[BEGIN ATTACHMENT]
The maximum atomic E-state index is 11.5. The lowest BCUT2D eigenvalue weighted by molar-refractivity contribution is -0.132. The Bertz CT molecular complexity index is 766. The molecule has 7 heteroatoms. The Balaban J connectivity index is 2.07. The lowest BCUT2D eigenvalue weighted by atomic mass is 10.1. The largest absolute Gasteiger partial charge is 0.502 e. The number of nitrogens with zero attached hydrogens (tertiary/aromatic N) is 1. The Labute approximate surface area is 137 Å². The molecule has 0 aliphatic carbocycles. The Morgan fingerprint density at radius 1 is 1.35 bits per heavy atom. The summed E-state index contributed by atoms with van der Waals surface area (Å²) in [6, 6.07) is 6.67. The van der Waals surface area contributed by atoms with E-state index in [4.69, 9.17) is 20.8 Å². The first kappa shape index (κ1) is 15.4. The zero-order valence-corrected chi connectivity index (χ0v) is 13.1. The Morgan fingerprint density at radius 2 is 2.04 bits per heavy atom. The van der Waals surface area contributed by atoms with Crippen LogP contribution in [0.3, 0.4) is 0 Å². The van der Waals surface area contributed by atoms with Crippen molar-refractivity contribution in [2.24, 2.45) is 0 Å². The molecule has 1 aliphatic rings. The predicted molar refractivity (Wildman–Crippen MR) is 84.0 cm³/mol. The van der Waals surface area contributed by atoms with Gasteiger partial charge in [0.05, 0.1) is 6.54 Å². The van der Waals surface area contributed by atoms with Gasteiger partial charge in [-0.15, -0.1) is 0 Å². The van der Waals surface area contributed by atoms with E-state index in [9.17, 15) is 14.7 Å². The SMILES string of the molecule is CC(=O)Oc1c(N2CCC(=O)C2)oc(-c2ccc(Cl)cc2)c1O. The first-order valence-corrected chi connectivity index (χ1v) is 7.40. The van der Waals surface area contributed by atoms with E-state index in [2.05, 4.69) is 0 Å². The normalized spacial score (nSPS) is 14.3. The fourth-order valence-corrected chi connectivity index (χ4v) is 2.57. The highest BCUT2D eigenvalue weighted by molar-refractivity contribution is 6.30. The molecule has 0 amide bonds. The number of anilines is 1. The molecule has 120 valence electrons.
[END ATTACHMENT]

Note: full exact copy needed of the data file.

The maximum atomic E-state index is 11.5. The lowest BCUT2D eigenvalue weighted by molar-refractivity contribution is -0.132. The Bertz CT molecular complexity index is 766. The molecule has 7 heteroatoms. The Balaban J connectivity index is 2.07. The lowest BCUT2D eigenvalue weighted by atomic mass is 10.1. The largest absolute Gasteiger partial charge is 0.502 e. The number of nitrogens with zero attached hydrogens (tertiary/aromatic N) is 1. The Labute approximate surface area is 137 Å². The molecule has 0 aliphatic carbocycles. The Morgan fingerprint density at radius 1 is 1.35 bits per heavy atom. The summed E-state index contributed by atoms with van der Waals surface area (Å²) in [6, 6.07) is 6.67. The van der Waals surface area contributed by atoms with E-state index in [4.69, 9.17) is 20.8 Å². The first kappa shape index (κ1) is 15.4. The zero-order valence-corrected chi connectivity index (χ0v) is 13.1. The Morgan fingerprint density at radius 2 is 2.04 bits per heavy atom. The van der Waals surface area contributed by atoms with Crippen LogP contribution in [0.3, 0.4) is 0 Å². The van der Waals surface area contributed by atoms with Crippen molar-refractivity contribution in [2.24, 2.45) is 0 Å². The molecule has 1 aliphatic rings. The predicted molar refractivity (Wildman–Crippen MR) is 84.0 cm³/mol. The van der Waals surface area contributed by atoms with Gasteiger partial charge in [0.05, 0.1) is 6.54 Å². The van der Waals surface area contributed by atoms with Gasteiger partial charge in [-0.15, -0.1) is 0 Å². The van der Waals surface area contributed by atoms with E-state index in [9.17, 15) is 14.7 Å². The SMILES string of the molecule is CC(=O)Oc1c(N2CCC(=O)C2)oc(-c2ccc(Cl)cc2)c1O. The first-order valence-corrected chi connectivity index (χ1v) is 7.40. The van der Waals surface area contributed by atoms with E-state index in [2.05, 4.69) is 0 Å². The normalized spacial score (nSPS) is 14.3. The fourth-order valence-corrected chi connectivity index (χ4v) is 2.57. The highest BCUT2D eigenvalue weighted by molar-refractivity contribution is 6.30. The molecule has 0 amide bonds. The number of anilines is 1. The molecule has 120 valence electrons.